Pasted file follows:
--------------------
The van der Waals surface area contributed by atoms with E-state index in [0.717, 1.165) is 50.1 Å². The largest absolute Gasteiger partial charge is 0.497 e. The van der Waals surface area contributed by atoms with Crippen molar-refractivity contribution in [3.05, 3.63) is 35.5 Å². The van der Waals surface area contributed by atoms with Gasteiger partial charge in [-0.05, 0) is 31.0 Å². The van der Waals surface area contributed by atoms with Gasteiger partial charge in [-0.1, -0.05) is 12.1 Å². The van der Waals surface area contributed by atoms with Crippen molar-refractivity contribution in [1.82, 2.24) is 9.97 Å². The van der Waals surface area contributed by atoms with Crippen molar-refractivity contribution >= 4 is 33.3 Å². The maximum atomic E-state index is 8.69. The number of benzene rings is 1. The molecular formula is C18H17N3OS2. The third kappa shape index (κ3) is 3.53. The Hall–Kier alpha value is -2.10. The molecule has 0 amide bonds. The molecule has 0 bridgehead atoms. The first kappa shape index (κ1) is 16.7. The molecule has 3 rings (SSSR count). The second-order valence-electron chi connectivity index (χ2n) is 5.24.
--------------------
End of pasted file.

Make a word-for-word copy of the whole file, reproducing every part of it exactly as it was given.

The van der Waals surface area contributed by atoms with E-state index in [0.717, 1.165) is 50.1 Å². The largest absolute Gasteiger partial charge is 0.497 e. The van der Waals surface area contributed by atoms with Crippen molar-refractivity contribution in [3.05, 3.63) is 35.5 Å². The van der Waals surface area contributed by atoms with Gasteiger partial charge in [-0.05, 0) is 31.0 Å². The van der Waals surface area contributed by atoms with Gasteiger partial charge in [-0.1, -0.05) is 12.1 Å². The van der Waals surface area contributed by atoms with Crippen molar-refractivity contribution in [1.82, 2.24) is 9.97 Å². The van der Waals surface area contributed by atoms with Crippen molar-refractivity contribution >= 4 is 33.3 Å². The maximum atomic E-state index is 8.69. The number of benzene rings is 1. The molecular formula is C18H17N3OS2. The third kappa shape index (κ3) is 3.53. The Hall–Kier alpha value is -2.10. The molecule has 0 amide bonds. The molecule has 0 bridgehead atoms. The first kappa shape index (κ1) is 16.7. The molecule has 3 rings (SSSR count). The second-order valence-electron chi connectivity index (χ2n) is 5.24.